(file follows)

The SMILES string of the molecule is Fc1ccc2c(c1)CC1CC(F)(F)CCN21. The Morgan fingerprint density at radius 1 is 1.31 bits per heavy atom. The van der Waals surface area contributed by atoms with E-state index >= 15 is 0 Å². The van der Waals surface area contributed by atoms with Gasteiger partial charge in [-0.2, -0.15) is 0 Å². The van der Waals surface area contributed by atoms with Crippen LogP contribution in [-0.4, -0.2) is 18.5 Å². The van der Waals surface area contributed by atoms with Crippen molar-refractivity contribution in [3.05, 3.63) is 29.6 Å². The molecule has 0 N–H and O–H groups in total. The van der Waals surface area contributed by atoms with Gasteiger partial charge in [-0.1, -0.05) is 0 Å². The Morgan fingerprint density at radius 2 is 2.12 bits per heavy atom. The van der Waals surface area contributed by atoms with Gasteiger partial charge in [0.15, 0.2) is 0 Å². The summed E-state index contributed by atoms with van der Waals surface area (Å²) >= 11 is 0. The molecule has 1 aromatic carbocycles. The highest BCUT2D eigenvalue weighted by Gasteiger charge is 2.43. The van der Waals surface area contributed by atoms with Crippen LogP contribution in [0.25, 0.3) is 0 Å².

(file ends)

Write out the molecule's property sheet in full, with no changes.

The SMILES string of the molecule is Fc1ccc2c(c1)CC1CC(F)(F)CCN21. The Morgan fingerprint density at radius 1 is 1.31 bits per heavy atom. The van der Waals surface area contributed by atoms with E-state index >= 15 is 0 Å². The van der Waals surface area contributed by atoms with Gasteiger partial charge in [-0.2, -0.15) is 0 Å². The van der Waals surface area contributed by atoms with Crippen LogP contribution in [-0.4, -0.2) is 18.5 Å². The van der Waals surface area contributed by atoms with Crippen molar-refractivity contribution in [3.05, 3.63) is 29.6 Å². The molecule has 0 N–H and O–H groups in total. The van der Waals surface area contributed by atoms with Gasteiger partial charge in [-0.1, -0.05) is 0 Å². The Morgan fingerprint density at radius 2 is 2.12 bits per heavy atom. The van der Waals surface area contributed by atoms with Gasteiger partial charge in [0.15, 0.2) is 0 Å². The summed E-state index contributed by atoms with van der Waals surface area (Å²) >= 11 is 0. The molecule has 1 aromatic carbocycles. The highest BCUT2D eigenvalue weighted by Gasteiger charge is 2.43. The van der Waals surface area contributed by atoms with Crippen LogP contribution in [0.25, 0.3) is 0 Å².